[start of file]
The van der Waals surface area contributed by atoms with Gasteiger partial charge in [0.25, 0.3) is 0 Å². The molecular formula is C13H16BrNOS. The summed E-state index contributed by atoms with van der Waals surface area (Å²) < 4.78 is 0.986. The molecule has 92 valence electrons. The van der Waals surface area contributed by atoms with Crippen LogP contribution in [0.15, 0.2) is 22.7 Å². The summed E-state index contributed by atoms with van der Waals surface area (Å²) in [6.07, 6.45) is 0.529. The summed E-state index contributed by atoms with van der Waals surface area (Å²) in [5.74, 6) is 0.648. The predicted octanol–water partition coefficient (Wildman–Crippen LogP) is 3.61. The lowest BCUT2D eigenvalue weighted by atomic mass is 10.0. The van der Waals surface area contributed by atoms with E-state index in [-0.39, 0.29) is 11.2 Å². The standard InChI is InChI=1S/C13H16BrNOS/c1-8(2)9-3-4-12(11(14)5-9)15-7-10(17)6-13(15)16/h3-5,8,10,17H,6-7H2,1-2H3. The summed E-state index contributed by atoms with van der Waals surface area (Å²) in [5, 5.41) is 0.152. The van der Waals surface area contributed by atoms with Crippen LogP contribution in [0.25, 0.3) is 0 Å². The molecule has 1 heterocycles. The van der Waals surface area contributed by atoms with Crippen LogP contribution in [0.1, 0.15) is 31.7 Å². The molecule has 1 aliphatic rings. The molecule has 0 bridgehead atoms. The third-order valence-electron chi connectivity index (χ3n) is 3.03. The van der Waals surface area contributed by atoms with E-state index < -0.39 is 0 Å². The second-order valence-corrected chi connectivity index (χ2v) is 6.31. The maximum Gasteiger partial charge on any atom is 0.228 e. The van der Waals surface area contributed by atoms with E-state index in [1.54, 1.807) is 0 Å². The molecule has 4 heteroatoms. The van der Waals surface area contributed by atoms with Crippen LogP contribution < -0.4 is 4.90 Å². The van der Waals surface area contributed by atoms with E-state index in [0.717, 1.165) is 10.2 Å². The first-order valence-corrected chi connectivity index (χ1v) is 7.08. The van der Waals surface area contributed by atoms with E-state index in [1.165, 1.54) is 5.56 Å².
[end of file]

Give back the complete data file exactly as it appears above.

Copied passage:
The van der Waals surface area contributed by atoms with Gasteiger partial charge in [0.25, 0.3) is 0 Å². The molecular formula is C13H16BrNOS. The summed E-state index contributed by atoms with van der Waals surface area (Å²) < 4.78 is 0.986. The molecule has 92 valence electrons. The van der Waals surface area contributed by atoms with Crippen LogP contribution in [0.15, 0.2) is 22.7 Å². The summed E-state index contributed by atoms with van der Waals surface area (Å²) in [6.07, 6.45) is 0.529. The summed E-state index contributed by atoms with van der Waals surface area (Å²) in [5.74, 6) is 0.648. The predicted octanol–water partition coefficient (Wildman–Crippen LogP) is 3.61. The lowest BCUT2D eigenvalue weighted by atomic mass is 10.0. The van der Waals surface area contributed by atoms with E-state index in [-0.39, 0.29) is 11.2 Å². The standard InChI is InChI=1S/C13H16BrNOS/c1-8(2)9-3-4-12(11(14)5-9)15-7-10(17)6-13(15)16/h3-5,8,10,17H,6-7H2,1-2H3. The summed E-state index contributed by atoms with van der Waals surface area (Å²) in [5, 5.41) is 0.152. The van der Waals surface area contributed by atoms with Crippen LogP contribution in [0.25, 0.3) is 0 Å². The molecule has 1 heterocycles. The van der Waals surface area contributed by atoms with Crippen LogP contribution in [0.1, 0.15) is 31.7 Å². The molecule has 1 aliphatic rings. The molecule has 0 bridgehead atoms. The third-order valence-electron chi connectivity index (χ3n) is 3.03. The van der Waals surface area contributed by atoms with E-state index < -0.39 is 0 Å². The second-order valence-corrected chi connectivity index (χ2v) is 6.31. The maximum Gasteiger partial charge on any atom is 0.228 e. The van der Waals surface area contributed by atoms with E-state index in [1.54, 1.807) is 0 Å². The molecule has 4 heteroatoms. The van der Waals surface area contributed by atoms with Crippen LogP contribution < -0.4 is 4.90 Å². The van der Waals surface area contributed by atoms with E-state index in [0.717, 1.165) is 10.2 Å². The first-order valence-corrected chi connectivity index (χ1v) is 7.08. The van der Waals surface area contributed by atoms with E-state index in [1.165, 1.54) is 5.56 Å².